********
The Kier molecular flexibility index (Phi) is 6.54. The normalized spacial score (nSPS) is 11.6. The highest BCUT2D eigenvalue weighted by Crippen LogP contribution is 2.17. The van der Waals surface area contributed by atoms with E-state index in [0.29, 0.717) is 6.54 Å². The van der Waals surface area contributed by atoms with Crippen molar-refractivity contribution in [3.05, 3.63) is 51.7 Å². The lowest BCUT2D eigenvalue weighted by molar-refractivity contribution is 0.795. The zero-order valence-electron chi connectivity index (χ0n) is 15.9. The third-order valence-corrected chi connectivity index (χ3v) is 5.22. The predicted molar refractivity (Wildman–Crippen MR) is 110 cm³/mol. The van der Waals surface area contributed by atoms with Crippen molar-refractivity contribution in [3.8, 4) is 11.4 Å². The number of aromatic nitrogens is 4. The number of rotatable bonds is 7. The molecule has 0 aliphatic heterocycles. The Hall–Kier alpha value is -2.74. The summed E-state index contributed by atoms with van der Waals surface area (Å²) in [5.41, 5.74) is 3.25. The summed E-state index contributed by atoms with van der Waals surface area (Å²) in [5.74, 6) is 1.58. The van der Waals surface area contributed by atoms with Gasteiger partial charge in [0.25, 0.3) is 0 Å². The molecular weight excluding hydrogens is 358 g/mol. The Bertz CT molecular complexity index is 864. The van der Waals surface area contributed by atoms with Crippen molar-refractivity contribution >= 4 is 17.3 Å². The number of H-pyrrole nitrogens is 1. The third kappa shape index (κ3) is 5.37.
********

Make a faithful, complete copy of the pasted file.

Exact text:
The Kier molecular flexibility index (Phi) is 6.54. The normalized spacial score (nSPS) is 11.6. The highest BCUT2D eigenvalue weighted by Crippen LogP contribution is 2.17. The van der Waals surface area contributed by atoms with E-state index in [0.29, 0.717) is 6.54 Å². The van der Waals surface area contributed by atoms with Crippen molar-refractivity contribution in [3.05, 3.63) is 51.7 Å². The lowest BCUT2D eigenvalue weighted by molar-refractivity contribution is 0.795. The zero-order valence-electron chi connectivity index (χ0n) is 15.9. The third-order valence-corrected chi connectivity index (χ3v) is 5.22. The predicted molar refractivity (Wildman–Crippen MR) is 110 cm³/mol. The van der Waals surface area contributed by atoms with Crippen molar-refractivity contribution in [3.8, 4) is 11.4 Å². The number of aromatic nitrogens is 4. The number of rotatable bonds is 7. The molecule has 0 aliphatic heterocycles. The Hall–Kier alpha value is -2.74. The summed E-state index contributed by atoms with van der Waals surface area (Å²) in [5.41, 5.74) is 3.25. The summed E-state index contributed by atoms with van der Waals surface area (Å²) in [5.74, 6) is 1.58. The van der Waals surface area contributed by atoms with Gasteiger partial charge in [0.25, 0.3) is 0 Å². The molecular weight excluding hydrogens is 358 g/mol. The Bertz CT molecular complexity index is 864. The van der Waals surface area contributed by atoms with Crippen molar-refractivity contribution >= 4 is 17.3 Å². The number of H-pyrrole nitrogens is 1. The third kappa shape index (κ3) is 5.37.